Urinary Blockages in Pet Goats – Preventing Urolithiasis….
Urolithiasis is a common condition in lifestyle block goats and sheep. If your goat or sheep has suffered from urolithiasis (stones in the urinary system) then you will be well aware that this disease process causes a lot of heart ache. If you’ve been following our recent posts on urolithiasis then you now hopefully have a better understanding of the following topics:
– What this urolithiasis?
– The clinical signs to watch out for
– Tools to help diagnose urolithiasis (for vets an owners)
– The immediate medical and surgical options available to you in the case of an emergency case of urolithiasis.
Today’s post will be the most important post surrounding this topic. Why? Because preventing diseases is what The Lifestyle Vet is all about, and because today we will be discussing how best to prevent urolithiasis in your beloved goats.
To start with, it is important for you to know that there are a variety of stones that can form within the urinary tract of your goat and sheep. Since the composition of each these types of stones is different, different factors contribute to the development of each of these stones.
Common types of urinary stones in goats and sheep:
There are THREE different kinds of urinary stones that goats can get in NZ, which are:
– Phosphatic calculi (also known as struvite)
– Calcium carbonate
– Calcium oxalate
1. Phosphatic stones
As the name suggests, these stones contain high quantities of phosphate. Phosphatic stones form when a combination of phosphate, magnesium and ammonium come together to form little white granular stones that are crumbly when touched.
In healthy goats and sheep that are eating pasture and browse and are ruminating (what they are meant to do), the phosphate that is ingested is recycled into the saliva. Saliva production in ruminants is key as it enables the animal to remove phosphate from the body. Not only are grain based feeds (goat grain, pellets etc) high in phosphorous and low in calcium, but they also reduce the amount of saliva that the animal produces, and consequently the animal spends less time ruminating. Less rumination means less saliva production. Since the animal can no longer excrete the majority of its phosphorous via the saliva, it starts having to excrete it in the urine instead. All of a sudden the bladder now contains urine that is high in phosphate and this phosphate starts to bind with ammonium and magnesium to form little struvite crystals.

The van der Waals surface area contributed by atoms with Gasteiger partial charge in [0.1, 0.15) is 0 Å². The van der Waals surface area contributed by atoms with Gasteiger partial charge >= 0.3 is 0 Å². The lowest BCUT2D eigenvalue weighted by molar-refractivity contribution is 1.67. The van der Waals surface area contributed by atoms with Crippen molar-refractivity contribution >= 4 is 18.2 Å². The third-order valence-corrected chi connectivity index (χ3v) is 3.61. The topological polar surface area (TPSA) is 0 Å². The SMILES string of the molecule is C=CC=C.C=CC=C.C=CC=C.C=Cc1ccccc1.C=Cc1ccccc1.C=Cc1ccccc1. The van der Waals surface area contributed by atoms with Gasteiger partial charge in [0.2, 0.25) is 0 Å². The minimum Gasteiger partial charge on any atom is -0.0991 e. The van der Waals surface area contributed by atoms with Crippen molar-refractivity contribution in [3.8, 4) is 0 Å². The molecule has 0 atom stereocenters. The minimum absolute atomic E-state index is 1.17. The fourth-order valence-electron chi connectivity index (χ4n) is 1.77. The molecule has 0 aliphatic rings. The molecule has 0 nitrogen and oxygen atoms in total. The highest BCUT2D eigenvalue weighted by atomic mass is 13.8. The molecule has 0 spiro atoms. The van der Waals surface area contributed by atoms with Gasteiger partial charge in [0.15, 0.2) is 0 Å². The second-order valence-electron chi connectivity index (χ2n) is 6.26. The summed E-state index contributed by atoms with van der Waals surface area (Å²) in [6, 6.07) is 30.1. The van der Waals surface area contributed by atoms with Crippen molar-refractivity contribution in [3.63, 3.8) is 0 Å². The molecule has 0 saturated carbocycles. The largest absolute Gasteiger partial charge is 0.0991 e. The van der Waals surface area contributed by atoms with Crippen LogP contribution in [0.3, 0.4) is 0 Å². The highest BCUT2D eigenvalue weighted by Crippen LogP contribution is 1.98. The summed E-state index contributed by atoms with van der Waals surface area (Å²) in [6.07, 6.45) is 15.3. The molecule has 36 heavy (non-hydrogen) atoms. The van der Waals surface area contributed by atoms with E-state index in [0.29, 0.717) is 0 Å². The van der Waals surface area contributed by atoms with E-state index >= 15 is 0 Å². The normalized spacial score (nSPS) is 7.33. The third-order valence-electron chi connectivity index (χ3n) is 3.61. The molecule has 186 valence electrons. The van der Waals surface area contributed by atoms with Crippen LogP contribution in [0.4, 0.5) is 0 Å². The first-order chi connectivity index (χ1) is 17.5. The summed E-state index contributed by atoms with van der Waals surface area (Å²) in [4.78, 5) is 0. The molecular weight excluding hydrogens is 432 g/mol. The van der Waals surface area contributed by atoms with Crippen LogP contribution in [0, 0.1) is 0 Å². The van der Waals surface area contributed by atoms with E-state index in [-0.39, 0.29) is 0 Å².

How can you try prevent the formation of phosphatic stones?
– Unless you absolutely need to feed grain or pellets to your sheep or goats (to increase body condition) DON’T
– If you must feed grain or pellets (for whatever reason) then make sure the dietary Calcium to Phosphorous ratio is 2:1 – a calcium to phosphorous ratio less than 1.5:1 will increase the risk of phosphatic stone formation.
– Make sure the magnesium content of the feed is at recommended levels
– If you are feeding grain then add salt – 3-5% of total dry matter can be added as salt. This will cause the goat to drink more water and increase the amount it urinates, therefore reducing the risk of stone formation as the urine is diluted.
– Add a urinary acidifier to the diet (ammonium chloride) – please talk to a goat veterinary nutritionist / goat vet about this for more information.
– Always provide large volumes of good quality clean water
2. Calcium carbonate & calcium oxalate stones